LIVE REVIEW: The Divine Comedy at Barbican Hall, London

The Divine Comedy at Barbican Hall, London

The Divine Comedy’s five-night residency at the Barbican was initially billed for October 2020 to celebrate the band’s 30th anniversary. The Irish chamber pop band would chronologically play their first ten LPs back to back. After a two-year wait, frontman Neil Hannon with an eleven-piece band finally got to showcase their classic albums in their entirety and original track listing order.

XS Noize caught up with the band at their Barbican residency midpoint. For the performance’s first half, The Divine Comedy played their 1998 fifth LP, Fin De Siècle. The second segment saw the band play Regeneration, their first twenty-first-century album released in 2001. The choice of albums was ideal. Fin De Siècle includes The Divine Comedy’s most commercially successful singles, ‘ National Express’ and ‘Generation Sex’, and a quirky operatic soundtrack. In contrast, Regeneration, released after The Divine Comedy’s first greatest hits compilation in 1999, was a darker, guitar-led affair.

With an eleven-piece band, flowers and a Bloody Mary, Hannon and his band opened with Fin De Siècle’s’ Generation Sex’, an audience-captivating upbeat song usually reserved for the latter part of a Divine Comedy gig. The sophomore James Bond-themed track “Thrillseeker” followed, which saw Hannon first play the triangle. The next track, “Commuter Love”, an intense French lyrically and musically influenced song, immediately proved to be an underrated classic. “Sweden” then excelled with eccentrically as if it was a soundtrack to a murder mystery. “Eric the Gardener” followed, which saw Hannon quote Caesar to a soundscape taking the audience on a mindful, spiritual journey to find one’s inner chi. Eight and a half minutes of pure genius and enlightening tranquillity.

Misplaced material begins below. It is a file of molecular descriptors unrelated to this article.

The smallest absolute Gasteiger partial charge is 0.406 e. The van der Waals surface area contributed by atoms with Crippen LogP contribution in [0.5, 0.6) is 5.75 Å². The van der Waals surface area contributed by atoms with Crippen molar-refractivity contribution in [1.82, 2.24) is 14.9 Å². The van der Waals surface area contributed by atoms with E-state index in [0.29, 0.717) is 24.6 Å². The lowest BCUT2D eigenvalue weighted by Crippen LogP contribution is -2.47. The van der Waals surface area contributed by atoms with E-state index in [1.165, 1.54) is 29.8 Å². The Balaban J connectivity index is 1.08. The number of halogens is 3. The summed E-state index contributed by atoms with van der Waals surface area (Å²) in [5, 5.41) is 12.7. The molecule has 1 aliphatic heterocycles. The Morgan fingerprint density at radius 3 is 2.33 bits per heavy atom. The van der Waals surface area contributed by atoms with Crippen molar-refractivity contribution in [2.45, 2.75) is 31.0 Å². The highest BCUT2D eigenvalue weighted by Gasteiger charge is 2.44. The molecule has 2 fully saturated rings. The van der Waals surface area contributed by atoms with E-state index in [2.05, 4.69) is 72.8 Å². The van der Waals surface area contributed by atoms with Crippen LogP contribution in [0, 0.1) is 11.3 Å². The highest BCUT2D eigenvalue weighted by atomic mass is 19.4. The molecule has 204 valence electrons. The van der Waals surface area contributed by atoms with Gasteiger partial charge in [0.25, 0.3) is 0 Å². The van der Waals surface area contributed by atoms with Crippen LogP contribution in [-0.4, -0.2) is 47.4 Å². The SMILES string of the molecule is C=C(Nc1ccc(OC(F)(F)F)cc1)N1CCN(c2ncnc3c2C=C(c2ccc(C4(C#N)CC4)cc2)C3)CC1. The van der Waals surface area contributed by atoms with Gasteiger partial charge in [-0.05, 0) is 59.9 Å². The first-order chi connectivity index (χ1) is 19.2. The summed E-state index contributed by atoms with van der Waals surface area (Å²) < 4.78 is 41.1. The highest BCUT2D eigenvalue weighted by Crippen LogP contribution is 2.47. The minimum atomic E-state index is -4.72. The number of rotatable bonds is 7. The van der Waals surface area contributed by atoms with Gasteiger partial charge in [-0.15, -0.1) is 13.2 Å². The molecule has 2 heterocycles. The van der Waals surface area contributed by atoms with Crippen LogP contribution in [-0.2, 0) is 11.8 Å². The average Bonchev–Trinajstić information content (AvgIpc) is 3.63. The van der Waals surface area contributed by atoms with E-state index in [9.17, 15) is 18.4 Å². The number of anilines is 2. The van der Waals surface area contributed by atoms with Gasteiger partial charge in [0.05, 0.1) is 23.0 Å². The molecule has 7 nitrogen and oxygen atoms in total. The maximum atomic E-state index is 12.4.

At the midpoint, Fin De Siècle took a less obscure and leftfield direction as the band played ‘National Express’. Hannon pulled out all the stops by wearing cabin crew headwear and getting members of the front row to sing into the microphone. Despite its tragic lyrics, the dark accordion-laden “Life on Earth” left the Barbican Hall upbeat and galvanised. “The Certainty of Chance”, a popular Divine Comedy live staple followed before “Here Comes the Flood” was played. “Here Comes the Flood” blended the best of sixties, Big band and Burt Bacharach arrangements whilst perfectly sugar-coating the apocalyptic lyrics. The playout “Sunrise” beautifully opened with the harpsichord and offered a perfectly dramatic and climatic operatic ending.

The Divine Comedy then played their Regeneration set. The opener “Time stretched” through an acoustic, percussion-led backdrop addressed the anxiety of insufficient time and resources, contrasting with the upbeat mockery of the Fin De Siècle opener’ Generation Sex’. Whether it was the increased use of the guitars on the next track, “Bad Ambassador”, Hannon became punk in his attitude, saying, “if you don’t like it, you can get the hell out”. There was never any danger of that. There were also no qualms with the following upbeat pop love song that followed appropriately called “Perfect Lovesong”.